The Perfect Soldier: Special Operations, Commandos, and the Future of Us Warfare by James F. Dunnigan
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Israel Braces For The Iranian Rain Of Fire
The head of Israeli military intelligence warned his political superiors that the next major war Israel encountered would likely result in much higher Israeli casualties, especially to civilians. There is also growing concern about Russia selling advanced anti-aircraft systems to Syria, which could pass them on to Iran.
by James Dunnigan
November 13, 2010
All this could be traced back to preparations Iran has been making for over a decade. Using their oil wealth, and weapons smuggling network, Iran has armed Syria, Hezbollah (the Shia militia in southern Lebanon) and Hamas (the Palestinian terrorist group that runs Gaza) with over 50,000 rockets, plus numerous other weapons. Most of the rockets are short range (about 10 kilometers), but several thousand have a much longer reach, and can hit targets throughout Israel. The Iranian master plan is for Hezbollah, Hamas, Syria and Iran to simultaneously fire as many missiles and rockets into Israel as they can. Even if there are no ground forces to follow up such an attack, the casualties (civilian and military) in Israel would be seen as a great Islamic victory, and would demoralize the Israelis. While Israeli defensive moves could do great damage to Syria, Lebanon and Gaza, Iran considers it a reasonable plan. Hezbollah, Syria and Hamas are not so sure, but Iran already has all the rockets and missiles in place.
Israeli military planners have seen this coming. Over the last three years, Israel has been revising its civil defense plans, and how to deal with the growing arsenal of rockets and ballistic missiles aimed at it. The latest change is the announcement that the military is dispersing its stocks of supplies, equipment and spare parts to a larger number of (better protected) locations.
The basic defense plan assumes a future war with Syria, and gives the local officials an idea of what to expect. Currently, the Israelis estimate that there would be as many as 3,300 Israeli casualties (including up to 200 dead) if Syria tried to use its long range missiles against Israel. If the Syrians used chemical warheads, Israeli casualties could be as high as 16,000. Over 200,000 Israelis would be left homeless, and it's believed about a 100,000 would seek to leave the country.
Israel now assumes that Iran would also fire some of its ballistic missiles as well, armed with conventional warheads. But the big danger is Syria, which is a client state of Iran. Syria has underground storage and launch facilities for its arsenal of over a thousand SCUD missiles. Armed with half ton high explosive and cluster bomb warheads, the missiles have ranges of 500-700 kilometers. Syria also has some 90 older Russian Frog-7 missiles (70 kilometer range, half ton warhead) and 210 more modern Russian SS-21 missiles (120 kilometer range, half ton warhead) operating with mobile launchers. There are also 60 mobile SCUD launchers. The Syrians have a large network of camouflaged launching sites for the mobile launchers. Iran and North Korea have helped Syria build underground SCUD manufacturing and maintenance facilities. The Syrian missiles are meant to hit Israeli airfields, missile launching sites and nuclear weapons sites, as well as population centers. Syria hopes to do enough damage with a missile strike to cripple Israeli combat capability.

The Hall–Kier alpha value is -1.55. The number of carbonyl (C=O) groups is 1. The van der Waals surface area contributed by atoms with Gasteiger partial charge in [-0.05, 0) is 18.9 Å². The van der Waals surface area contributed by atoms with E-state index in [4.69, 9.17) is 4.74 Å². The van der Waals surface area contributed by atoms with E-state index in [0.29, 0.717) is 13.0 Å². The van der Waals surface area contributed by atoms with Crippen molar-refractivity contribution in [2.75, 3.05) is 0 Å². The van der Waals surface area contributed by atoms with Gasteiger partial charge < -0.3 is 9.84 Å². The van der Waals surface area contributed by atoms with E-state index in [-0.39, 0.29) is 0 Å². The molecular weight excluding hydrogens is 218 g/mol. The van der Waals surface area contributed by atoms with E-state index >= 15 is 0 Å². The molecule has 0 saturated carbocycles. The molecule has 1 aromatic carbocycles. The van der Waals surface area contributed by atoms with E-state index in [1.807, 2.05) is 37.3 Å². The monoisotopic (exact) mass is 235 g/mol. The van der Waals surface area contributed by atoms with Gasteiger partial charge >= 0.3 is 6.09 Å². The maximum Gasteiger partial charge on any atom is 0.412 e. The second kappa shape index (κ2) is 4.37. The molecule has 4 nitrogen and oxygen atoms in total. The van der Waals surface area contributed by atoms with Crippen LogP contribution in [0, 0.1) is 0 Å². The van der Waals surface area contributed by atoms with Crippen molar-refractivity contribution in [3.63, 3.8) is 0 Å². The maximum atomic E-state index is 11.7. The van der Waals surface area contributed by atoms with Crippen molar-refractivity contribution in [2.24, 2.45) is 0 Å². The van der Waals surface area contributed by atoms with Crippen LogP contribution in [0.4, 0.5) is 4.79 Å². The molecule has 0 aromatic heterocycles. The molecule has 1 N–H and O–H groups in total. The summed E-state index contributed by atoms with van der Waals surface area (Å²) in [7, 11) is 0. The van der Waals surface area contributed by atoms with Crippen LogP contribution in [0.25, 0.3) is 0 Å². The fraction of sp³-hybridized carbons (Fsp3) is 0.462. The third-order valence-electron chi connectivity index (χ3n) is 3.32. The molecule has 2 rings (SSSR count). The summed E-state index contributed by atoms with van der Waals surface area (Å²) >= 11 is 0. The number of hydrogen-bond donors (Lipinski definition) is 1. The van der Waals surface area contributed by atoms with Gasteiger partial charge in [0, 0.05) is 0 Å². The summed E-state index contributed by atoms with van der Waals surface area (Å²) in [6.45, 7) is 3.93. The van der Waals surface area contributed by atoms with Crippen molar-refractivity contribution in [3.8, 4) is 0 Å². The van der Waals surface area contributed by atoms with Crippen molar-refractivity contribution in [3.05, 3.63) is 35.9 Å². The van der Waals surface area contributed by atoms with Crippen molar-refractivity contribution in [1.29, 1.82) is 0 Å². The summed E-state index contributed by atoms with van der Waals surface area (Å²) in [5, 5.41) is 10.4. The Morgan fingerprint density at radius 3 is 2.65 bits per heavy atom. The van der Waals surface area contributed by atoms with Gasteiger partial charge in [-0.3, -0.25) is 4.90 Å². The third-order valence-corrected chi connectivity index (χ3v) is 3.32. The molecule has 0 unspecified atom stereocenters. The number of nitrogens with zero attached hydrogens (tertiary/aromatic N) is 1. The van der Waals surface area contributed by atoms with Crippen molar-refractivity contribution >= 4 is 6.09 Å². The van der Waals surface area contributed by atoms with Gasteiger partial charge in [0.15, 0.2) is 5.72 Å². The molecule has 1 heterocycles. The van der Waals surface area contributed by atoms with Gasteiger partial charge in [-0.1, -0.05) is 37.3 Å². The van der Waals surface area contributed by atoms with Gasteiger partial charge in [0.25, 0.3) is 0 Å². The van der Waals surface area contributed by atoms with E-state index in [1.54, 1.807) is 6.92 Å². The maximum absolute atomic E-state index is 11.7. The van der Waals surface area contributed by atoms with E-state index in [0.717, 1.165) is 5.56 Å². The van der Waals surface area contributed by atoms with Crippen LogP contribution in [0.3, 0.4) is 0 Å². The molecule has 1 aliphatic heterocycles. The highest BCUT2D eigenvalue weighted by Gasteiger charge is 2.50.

Israel has long been aware of the Syrian capabilities and any war with Syria would probably result in some interesting attacks on the Syrian missile network. The SCUD is a liquid fuel missile and takes half an hour or more to fuel and ready for launch. So underground facilities are a major defensive measure against an alert and astute opponent like Israel.
But Syria has been adding a lot of solid fuel ballistic missiles to its inventory, and recently transferred some of these to Hezbollah, in Lebanon. Hezbollah and Syria would likely coordinate an attack on Israel. Hamas, in Gaza, is a semi-client of Iran, and might be persuaded to join in as well.
No unclassified government planning documents have discussed what Israel would do in response to such an attack, but in the past, Israel has threatened to use nukes against anyone who fired chemical weapons at Israel (which does not have any chemical weapons). But current plans appear to try and keep it non-nuclear for as long as possible.